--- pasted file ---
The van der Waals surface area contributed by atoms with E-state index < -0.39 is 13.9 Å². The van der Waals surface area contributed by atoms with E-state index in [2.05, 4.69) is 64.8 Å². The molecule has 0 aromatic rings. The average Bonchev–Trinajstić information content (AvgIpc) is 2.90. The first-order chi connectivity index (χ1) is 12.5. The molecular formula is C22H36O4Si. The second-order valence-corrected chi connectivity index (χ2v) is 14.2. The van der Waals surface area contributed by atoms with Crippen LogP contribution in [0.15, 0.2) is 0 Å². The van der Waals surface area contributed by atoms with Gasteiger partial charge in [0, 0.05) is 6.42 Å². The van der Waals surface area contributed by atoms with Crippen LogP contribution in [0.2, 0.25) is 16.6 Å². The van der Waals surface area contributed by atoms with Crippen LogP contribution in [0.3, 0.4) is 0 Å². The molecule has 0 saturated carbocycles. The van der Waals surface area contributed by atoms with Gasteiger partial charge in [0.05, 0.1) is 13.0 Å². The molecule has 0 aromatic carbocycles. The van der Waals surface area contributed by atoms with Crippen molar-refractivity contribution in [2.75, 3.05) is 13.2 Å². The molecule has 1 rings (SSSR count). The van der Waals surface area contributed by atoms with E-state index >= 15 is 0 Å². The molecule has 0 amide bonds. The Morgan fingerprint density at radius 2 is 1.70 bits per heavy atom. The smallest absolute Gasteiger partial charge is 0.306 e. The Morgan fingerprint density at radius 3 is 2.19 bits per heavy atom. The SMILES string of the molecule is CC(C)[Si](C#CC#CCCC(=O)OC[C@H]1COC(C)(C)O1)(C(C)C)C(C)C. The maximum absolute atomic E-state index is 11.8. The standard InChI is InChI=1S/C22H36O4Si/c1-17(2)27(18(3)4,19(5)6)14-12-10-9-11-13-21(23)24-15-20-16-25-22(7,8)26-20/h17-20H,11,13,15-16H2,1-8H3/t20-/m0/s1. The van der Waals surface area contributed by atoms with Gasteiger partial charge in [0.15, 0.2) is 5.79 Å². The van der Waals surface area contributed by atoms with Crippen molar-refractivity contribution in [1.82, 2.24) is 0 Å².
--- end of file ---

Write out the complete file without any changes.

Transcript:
The van der Waals surface area contributed by atoms with E-state index < -0.39 is 13.9 Å². The van der Waals surface area contributed by atoms with E-state index in [2.05, 4.69) is 64.8 Å². The molecule has 0 aromatic rings. The average Bonchev–Trinajstić information content (AvgIpc) is 2.90. The first-order chi connectivity index (χ1) is 12.5. The molecular formula is C22H36O4Si. The second-order valence-corrected chi connectivity index (χ2v) is 14.2. The van der Waals surface area contributed by atoms with Crippen LogP contribution in [0.15, 0.2) is 0 Å². The van der Waals surface area contributed by atoms with Gasteiger partial charge in [0, 0.05) is 6.42 Å². The van der Waals surface area contributed by atoms with Crippen LogP contribution in [0.2, 0.25) is 16.6 Å². The van der Waals surface area contributed by atoms with Crippen LogP contribution in [0.3, 0.4) is 0 Å². The molecule has 0 saturated carbocycles. The van der Waals surface area contributed by atoms with Gasteiger partial charge in [0.05, 0.1) is 13.0 Å². The molecule has 0 aromatic carbocycles. The van der Waals surface area contributed by atoms with Crippen molar-refractivity contribution in [2.75, 3.05) is 13.2 Å². The molecule has 1 rings (SSSR count). The van der Waals surface area contributed by atoms with E-state index >= 15 is 0 Å². The molecule has 0 amide bonds. The Morgan fingerprint density at radius 2 is 1.70 bits per heavy atom. The smallest absolute Gasteiger partial charge is 0.306 e. The Morgan fingerprint density at radius 3 is 2.19 bits per heavy atom. The SMILES string of the molecule is CC(C)[Si](C#CC#CCCC(=O)OC[C@H]1COC(C)(C)O1)(C(C)C)C(C)C. The maximum absolute atomic E-state index is 11.8. The standard InChI is InChI=1S/C22H36O4Si/c1-17(2)27(18(3)4,19(5)6)14-12-10-9-11-13-21(23)24-15-20-16-25-22(7,8)26-20/h17-20H,11,13,15-16H2,1-8H3/t20-/m0/s1. The van der Waals surface area contributed by atoms with Gasteiger partial charge in [0.15, 0.2) is 5.79 Å². The van der Waals surface area contributed by atoms with Crippen molar-refractivity contribution in [1.82, 2.24) is 0 Å².